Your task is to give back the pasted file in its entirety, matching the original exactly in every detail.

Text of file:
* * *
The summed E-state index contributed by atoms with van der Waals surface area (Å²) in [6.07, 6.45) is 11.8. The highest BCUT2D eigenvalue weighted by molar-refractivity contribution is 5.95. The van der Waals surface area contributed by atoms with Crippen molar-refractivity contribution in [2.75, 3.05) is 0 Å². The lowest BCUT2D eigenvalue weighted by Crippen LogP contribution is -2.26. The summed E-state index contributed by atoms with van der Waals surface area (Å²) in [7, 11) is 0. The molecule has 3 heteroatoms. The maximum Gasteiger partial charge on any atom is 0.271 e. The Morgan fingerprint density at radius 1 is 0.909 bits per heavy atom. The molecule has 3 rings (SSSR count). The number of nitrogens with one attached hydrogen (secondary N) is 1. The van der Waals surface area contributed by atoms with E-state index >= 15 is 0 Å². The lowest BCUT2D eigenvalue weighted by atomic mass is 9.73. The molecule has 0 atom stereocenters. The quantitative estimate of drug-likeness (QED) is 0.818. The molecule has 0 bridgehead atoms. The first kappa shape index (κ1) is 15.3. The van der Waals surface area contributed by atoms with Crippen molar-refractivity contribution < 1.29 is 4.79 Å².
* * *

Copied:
The summed E-state index contributed by atoms with van der Waals surface area (Å²) in [6.07, 6.45) is 11.8. The highest BCUT2D eigenvalue weighted by molar-refractivity contribution is 5.95. The van der Waals surface area contributed by atoms with Crippen molar-refractivity contribution in [2.75, 3.05) is 0 Å². The lowest BCUT2D eigenvalue weighted by Crippen LogP contribution is -2.26. The summed E-state index contributed by atoms with van der Waals surface area (Å²) in [7, 11) is 0. The molecule has 3 heteroatoms. The maximum Gasteiger partial charge on any atom is 0.271 e. The Morgan fingerprint density at radius 1 is 0.909 bits per heavy atom. The molecule has 3 rings (SSSR count). The number of nitrogens with one attached hydrogen (secondary N) is 1. The van der Waals surface area contributed by atoms with E-state index >= 15 is 0 Å². The lowest BCUT2D eigenvalue weighted by atomic mass is 9.73. The molecule has 0 atom stereocenters. The quantitative estimate of drug-likeness (QED) is 0.818. The molecule has 0 bridgehead atoms. The first kappa shape index (κ1) is 15.3. The van der Waals surface area contributed by atoms with Crippen molar-refractivity contribution < 1.29 is 4.79 Å².